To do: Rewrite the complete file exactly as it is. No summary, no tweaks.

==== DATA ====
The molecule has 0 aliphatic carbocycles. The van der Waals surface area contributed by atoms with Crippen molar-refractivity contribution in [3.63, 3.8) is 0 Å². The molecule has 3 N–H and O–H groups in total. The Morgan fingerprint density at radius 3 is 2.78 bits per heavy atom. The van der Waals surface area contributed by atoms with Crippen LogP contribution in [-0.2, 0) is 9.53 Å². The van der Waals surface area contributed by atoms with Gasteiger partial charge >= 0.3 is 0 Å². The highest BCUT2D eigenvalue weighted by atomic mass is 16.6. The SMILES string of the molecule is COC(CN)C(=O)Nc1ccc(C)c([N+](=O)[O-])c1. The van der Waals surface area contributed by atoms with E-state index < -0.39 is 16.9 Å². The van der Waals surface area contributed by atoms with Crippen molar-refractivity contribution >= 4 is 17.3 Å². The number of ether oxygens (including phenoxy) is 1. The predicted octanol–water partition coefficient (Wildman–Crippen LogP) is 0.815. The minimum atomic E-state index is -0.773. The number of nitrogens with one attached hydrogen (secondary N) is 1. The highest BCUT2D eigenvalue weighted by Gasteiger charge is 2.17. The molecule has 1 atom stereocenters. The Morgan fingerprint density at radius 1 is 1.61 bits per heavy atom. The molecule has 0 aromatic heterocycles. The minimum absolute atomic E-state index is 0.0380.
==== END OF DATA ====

The molecule has 0 aliphatic carbocycles. The van der Waals surface area contributed by atoms with Crippen molar-refractivity contribution in [3.63, 3.8) is 0 Å². The molecule has 3 N–H and O–H groups in total. The Morgan fingerprint density at radius 3 is 2.78 bits per heavy atom. The van der Waals surface area contributed by atoms with Crippen LogP contribution in [-0.2, 0) is 9.53 Å². The van der Waals surface area contributed by atoms with Gasteiger partial charge >= 0.3 is 0 Å². The highest BCUT2D eigenvalue weighted by atomic mass is 16.6. The SMILES string of the molecule is COC(CN)C(=O)Nc1ccc(C)c([N+](=O)[O-])c1. The van der Waals surface area contributed by atoms with E-state index < -0.39 is 16.9 Å². The van der Waals surface area contributed by atoms with Crippen molar-refractivity contribution >= 4 is 17.3 Å². The number of ether oxygens (including phenoxy) is 1. The predicted octanol–water partition coefficient (Wildman–Crippen LogP) is 0.815. The minimum atomic E-state index is -0.773. The number of nitrogens with one attached hydrogen (secondary N) is 1. The highest BCUT2D eigenvalue weighted by Gasteiger charge is 2.17. The molecule has 1 atom stereocenters. The Morgan fingerprint density at radius 1 is 1.61 bits per heavy atom. The molecule has 0 aromatic heterocycles. The minimum absolute atomic E-state index is 0.0380.